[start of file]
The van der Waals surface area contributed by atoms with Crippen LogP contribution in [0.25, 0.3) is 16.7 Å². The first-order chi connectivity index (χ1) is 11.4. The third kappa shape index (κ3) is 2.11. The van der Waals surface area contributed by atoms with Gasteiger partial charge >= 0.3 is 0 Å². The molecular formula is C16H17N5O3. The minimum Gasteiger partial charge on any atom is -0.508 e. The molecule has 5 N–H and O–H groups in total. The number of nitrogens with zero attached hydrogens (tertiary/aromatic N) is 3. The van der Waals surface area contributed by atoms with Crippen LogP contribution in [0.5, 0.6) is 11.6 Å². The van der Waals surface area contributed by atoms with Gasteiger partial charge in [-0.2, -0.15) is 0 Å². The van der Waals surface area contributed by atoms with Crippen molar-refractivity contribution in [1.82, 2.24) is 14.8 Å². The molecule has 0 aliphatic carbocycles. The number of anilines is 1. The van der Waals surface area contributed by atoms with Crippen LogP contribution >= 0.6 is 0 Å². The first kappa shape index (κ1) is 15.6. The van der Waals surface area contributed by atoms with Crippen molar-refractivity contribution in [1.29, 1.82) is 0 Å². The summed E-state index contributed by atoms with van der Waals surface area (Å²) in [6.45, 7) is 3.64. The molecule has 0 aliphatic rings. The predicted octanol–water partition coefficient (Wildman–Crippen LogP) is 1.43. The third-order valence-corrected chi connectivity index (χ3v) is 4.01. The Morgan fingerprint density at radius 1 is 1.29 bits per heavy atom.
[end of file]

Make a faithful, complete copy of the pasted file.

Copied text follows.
The van der Waals surface area contributed by atoms with Crippen LogP contribution in [0.25, 0.3) is 16.7 Å². The first-order chi connectivity index (χ1) is 11.4. The third kappa shape index (κ3) is 2.11. The van der Waals surface area contributed by atoms with Gasteiger partial charge >= 0.3 is 0 Å². The molecular formula is C16H17N5O3. The minimum Gasteiger partial charge on any atom is -0.508 e. The molecule has 5 N–H and O–H groups in total. The number of nitrogens with zero attached hydrogens (tertiary/aromatic N) is 3. The van der Waals surface area contributed by atoms with Crippen LogP contribution in [0.5, 0.6) is 11.6 Å². The van der Waals surface area contributed by atoms with Gasteiger partial charge in [-0.2, -0.15) is 0 Å². The van der Waals surface area contributed by atoms with Crippen molar-refractivity contribution in [1.82, 2.24) is 14.8 Å². The molecule has 0 aliphatic carbocycles. The number of anilines is 1. The van der Waals surface area contributed by atoms with Crippen LogP contribution >= 0.6 is 0 Å². The first kappa shape index (κ1) is 15.6. The van der Waals surface area contributed by atoms with Crippen molar-refractivity contribution in [1.29, 1.82) is 0 Å². The summed E-state index contributed by atoms with van der Waals surface area (Å²) in [6.45, 7) is 3.64. The molecule has 0 aliphatic rings. The predicted octanol–water partition coefficient (Wildman–Crippen LogP) is 1.43. The third-order valence-corrected chi connectivity index (χ3v) is 4.01. The Morgan fingerprint density at radius 1 is 1.29 bits per heavy atom.